Smith Brothers Rebrands as Smiths Agency
Lindsey Smith (l) and Bronson Smith lead the Smiths Agency
The 19-year-old creative agency that’s done market-changing work for the likes of Nestlé, Heinz, Del Monte and Red Bull, has changed its name from Smith Brothers to Smiths Agency and narrowed its sights to serving food and beverage accounts. A redesigned website proclaims, “we live food,” while a new tagline, “Craving Creators,” nods to the agency’s ability to stimulate consumer demand. The shift answers food marketers’ escalating need for consumer and industry expertise.
“We constantly tell clients that smart positioning involves sacrifice. We realized now is the time for us to follow suit and focus where we are strongest,” said Lindsey Smith, Co-Founder and Co-Chief Creative Officer of Smiths Agency, citing a Millward Brown/4A’s study that found clients principally want agencies with best-in-class specialists who have actual knowledge of their industry. “We understand food consumers and know the industry more deeply than most agencies. That’s critical because clients can’t afford to train agencies anymore. They need industry experts who can bring foresight to the business and move immediately on change or opportunity without missing a step.”
Since founding in 2002, Smiths has helped more than 100 CPG brands and over a dozen restaurant brands by breaking conventions to fix business problems and set clients apart. Taking this approach, the agency has consistently beaten bigger, hyped competitors to win food and beverage accounts.
For example, Smiths saw J M Smucker’s Sahale Snacks brand as an exotic reimagining of trail mix and marketed it to Millennials as an adventure with a promise – “We’re Changing Snacking for Good”. Sales went up 18%, boosted by a 245% lift in social referrals.
Similarly, Smiths sparked a mini movement for tasty Premier Protein Shakes by mobilizing consumers the brand has helped. Their social sharing, from YouTube videos to Instagram photos, raised brand share by more than two points and favorability by 12%.
And when COVID-19 overturned the restaurant industry last year, Smiths turned McCain Foods from the biggest frozen French fries supplier into a source for survival tips, using downloadable toolkits and webinars as a part of their digital plan, doubling the brand’s reach and increasing engagement by 67% among restaurant operators.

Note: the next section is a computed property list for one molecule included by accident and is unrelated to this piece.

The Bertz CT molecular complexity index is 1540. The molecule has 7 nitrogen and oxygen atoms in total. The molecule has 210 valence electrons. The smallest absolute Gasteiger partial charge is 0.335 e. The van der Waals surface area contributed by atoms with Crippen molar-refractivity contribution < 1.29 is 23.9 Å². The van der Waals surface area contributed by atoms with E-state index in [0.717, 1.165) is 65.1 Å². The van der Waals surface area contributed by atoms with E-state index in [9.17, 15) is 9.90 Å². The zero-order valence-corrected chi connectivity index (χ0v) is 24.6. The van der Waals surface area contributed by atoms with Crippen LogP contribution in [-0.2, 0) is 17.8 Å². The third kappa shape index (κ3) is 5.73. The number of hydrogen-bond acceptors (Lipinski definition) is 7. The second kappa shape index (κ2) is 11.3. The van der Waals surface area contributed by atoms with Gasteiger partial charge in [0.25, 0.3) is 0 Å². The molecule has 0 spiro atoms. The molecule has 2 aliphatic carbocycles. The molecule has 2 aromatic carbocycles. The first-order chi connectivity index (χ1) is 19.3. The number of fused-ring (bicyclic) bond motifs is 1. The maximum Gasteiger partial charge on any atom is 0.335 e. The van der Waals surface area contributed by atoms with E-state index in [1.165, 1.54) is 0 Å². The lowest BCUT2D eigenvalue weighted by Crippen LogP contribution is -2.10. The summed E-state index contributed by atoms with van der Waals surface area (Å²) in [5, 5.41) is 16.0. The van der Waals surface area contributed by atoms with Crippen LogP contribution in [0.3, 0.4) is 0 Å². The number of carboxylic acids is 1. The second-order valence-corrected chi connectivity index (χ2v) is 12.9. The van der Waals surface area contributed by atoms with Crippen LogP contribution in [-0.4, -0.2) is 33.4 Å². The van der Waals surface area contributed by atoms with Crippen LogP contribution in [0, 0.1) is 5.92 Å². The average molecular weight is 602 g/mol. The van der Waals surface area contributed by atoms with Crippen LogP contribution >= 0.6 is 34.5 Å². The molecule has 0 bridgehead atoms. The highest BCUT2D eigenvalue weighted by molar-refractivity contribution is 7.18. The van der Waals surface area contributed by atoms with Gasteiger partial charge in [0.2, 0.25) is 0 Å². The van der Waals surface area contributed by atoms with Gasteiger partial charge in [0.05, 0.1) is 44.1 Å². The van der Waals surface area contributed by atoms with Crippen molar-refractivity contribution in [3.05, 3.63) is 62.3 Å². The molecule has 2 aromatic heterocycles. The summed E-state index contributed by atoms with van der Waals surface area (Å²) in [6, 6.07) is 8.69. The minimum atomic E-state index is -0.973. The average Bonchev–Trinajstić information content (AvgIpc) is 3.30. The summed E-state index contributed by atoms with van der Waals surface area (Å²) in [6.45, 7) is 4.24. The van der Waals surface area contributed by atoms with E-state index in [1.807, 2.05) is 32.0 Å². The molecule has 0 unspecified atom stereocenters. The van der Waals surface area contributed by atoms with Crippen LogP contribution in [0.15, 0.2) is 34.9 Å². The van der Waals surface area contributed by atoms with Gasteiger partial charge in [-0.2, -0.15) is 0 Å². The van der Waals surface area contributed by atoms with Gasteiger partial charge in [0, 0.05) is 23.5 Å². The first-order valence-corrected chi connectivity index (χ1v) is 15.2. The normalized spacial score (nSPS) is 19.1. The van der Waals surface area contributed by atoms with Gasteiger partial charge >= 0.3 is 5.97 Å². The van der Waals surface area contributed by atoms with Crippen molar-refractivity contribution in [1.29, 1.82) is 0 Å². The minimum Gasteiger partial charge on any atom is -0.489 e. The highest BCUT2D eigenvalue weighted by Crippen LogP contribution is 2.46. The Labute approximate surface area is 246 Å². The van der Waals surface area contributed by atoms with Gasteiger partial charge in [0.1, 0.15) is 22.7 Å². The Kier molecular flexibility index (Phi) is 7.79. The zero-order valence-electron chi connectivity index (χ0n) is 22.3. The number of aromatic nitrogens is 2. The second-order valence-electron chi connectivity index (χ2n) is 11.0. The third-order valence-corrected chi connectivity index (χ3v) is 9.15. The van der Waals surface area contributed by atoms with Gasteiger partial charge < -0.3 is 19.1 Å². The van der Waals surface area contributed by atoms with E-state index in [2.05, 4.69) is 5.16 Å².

Smiths applied the same rigorous strategy matrix and roadmap approach it takes for clients to the agency itself. The finding: 80% of work, money and pride comes from food and beverage clients, and category insight and foresight are the source of its groundbreaking work. That approach still resonates with the agency’s four current clients outside CPG, all of which have opted to stay with the agency because they value its strategic approach and work.
“To keep brands adaptive, relevant and fast in an industry that will keep changing so profoundly, you need people who are dedicated to the industry,” said Bronson Smith, also a co-founder and co-chief creative officer of Smiths Agency. “Because we live food, we’re intimately aware of the whole environment – from culture and consumer choice to the delivery infrastructure. We can see things others miss and we can appreciate the effect of a change in one aspect on the whole business.”
The agency started when the two brothers, then a New York agency creative team with a decade of experience on national Bev/Alc brands like Johnnie Walker and Bacardi, pitched and won the Iron City Beer account in 2001. They’ve built Smiths on arguably Pittsburgh values – substance, authenticity, credibility – eschewing the flash and hype that typifies creative agencies. And they help their hometown with pro bono campaigns to attract volunteers to the Greater Pittsburgh Community Food Bank and audiences to the Warhol Museum.
By focusing on their food foundation, Smiths Agency narrows its prospect base to 500 companies and true competitive set to less than a dozen agencies. And, the agency can celebrate Pittsburgh in a new way.
“We want to make this town almost as renowned for food marketing as it is for ketchup,” said Lindsey Smith.